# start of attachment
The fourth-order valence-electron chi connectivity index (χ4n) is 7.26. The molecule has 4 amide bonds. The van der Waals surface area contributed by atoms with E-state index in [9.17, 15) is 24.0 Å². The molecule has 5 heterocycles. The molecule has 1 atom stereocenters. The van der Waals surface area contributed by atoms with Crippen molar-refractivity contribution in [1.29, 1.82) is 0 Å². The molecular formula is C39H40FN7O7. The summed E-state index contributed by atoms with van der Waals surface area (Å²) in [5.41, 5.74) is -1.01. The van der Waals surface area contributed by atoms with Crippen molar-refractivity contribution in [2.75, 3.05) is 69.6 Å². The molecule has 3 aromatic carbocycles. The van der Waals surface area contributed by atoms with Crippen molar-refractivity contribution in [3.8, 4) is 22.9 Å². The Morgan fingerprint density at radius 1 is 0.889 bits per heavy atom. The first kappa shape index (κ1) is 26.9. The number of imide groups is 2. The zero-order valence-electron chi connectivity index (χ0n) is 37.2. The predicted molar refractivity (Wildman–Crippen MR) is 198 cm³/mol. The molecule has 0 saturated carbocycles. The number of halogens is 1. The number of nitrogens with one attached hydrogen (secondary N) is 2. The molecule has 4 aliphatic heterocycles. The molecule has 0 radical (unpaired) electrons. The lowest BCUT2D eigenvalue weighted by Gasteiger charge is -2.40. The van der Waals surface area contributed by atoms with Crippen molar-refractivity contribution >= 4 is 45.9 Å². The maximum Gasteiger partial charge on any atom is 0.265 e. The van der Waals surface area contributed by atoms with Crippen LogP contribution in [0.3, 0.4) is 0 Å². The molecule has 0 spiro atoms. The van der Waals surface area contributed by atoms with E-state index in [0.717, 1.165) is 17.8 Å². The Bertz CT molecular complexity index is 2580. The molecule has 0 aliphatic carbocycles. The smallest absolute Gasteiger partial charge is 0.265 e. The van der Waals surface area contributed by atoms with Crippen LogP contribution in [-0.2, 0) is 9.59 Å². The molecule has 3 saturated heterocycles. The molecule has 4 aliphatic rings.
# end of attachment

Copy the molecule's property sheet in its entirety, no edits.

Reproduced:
The fourth-order valence-electron chi connectivity index (χ4n) is 7.26. The molecule has 4 amide bonds. The van der Waals surface area contributed by atoms with E-state index in [9.17, 15) is 24.0 Å². The molecule has 5 heterocycles. The molecule has 1 atom stereocenters. The van der Waals surface area contributed by atoms with Crippen molar-refractivity contribution in [1.29, 1.82) is 0 Å². The molecular formula is C39H40FN7O7. The summed E-state index contributed by atoms with van der Waals surface area (Å²) in [5.41, 5.74) is -1.01. The van der Waals surface area contributed by atoms with Crippen molar-refractivity contribution in [2.75, 3.05) is 69.6 Å². The molecule has 3 aromatic carbocycles. The van der Waals surface area contributed by atoms with Crippen molar-refractivity contribution in [3.8, 4) is 22.9 Å². The Morgan fingerprint density at radius 1 is 0.889 bits per heavy atom. The first kappa shape index (κ1) is 26.9. The number of imide groups is 2. The zero-order valence-electron chi connectivity index (χ0n) is 37.2. The predicted molar refractivity (Wildman–Crippen MR) is 198 cm³/mol. The molecule has 0 saturated carbocycles. The number of halogens is 1. The number of nitrogens with one attached hydrogen (secondary N) is 2. The molecule has 4 aliphatic heterocycles. The molecule has 0 radical (unpaired) electrons. The lowest BCUT2D eigenvalue weighted by Gasteiger charge is -2.40. The van der Waals surface area contributed by atoms with Crippen molar-refractivity contribution >= 4 is 45.9 Å². The maximum Gasteiger partial charge on any atom is 0.265 e. The van der Waals surface area contributed by atoms with Crippen LogP contribution in [0.3, 0.4) is 0 Å². The molecule has 0 spiro atoms. The van der Waals surface area contributed by atoms with E-state index in [0.717, 1.165) is 17.8 Å². The Bertz CT molecular complexity index is 2580. The molecule has 0 aliphatic carbocycles. The smallest absolute Gasteiger partial charge is 0.265 e. The van der Waals surface area contributed by atoms with Crippen LogP contribution in [-0.2, 0) is 9.59 Å². The molecule has 3 saturated heterocycles. The molecule has 4 aliphatic rings.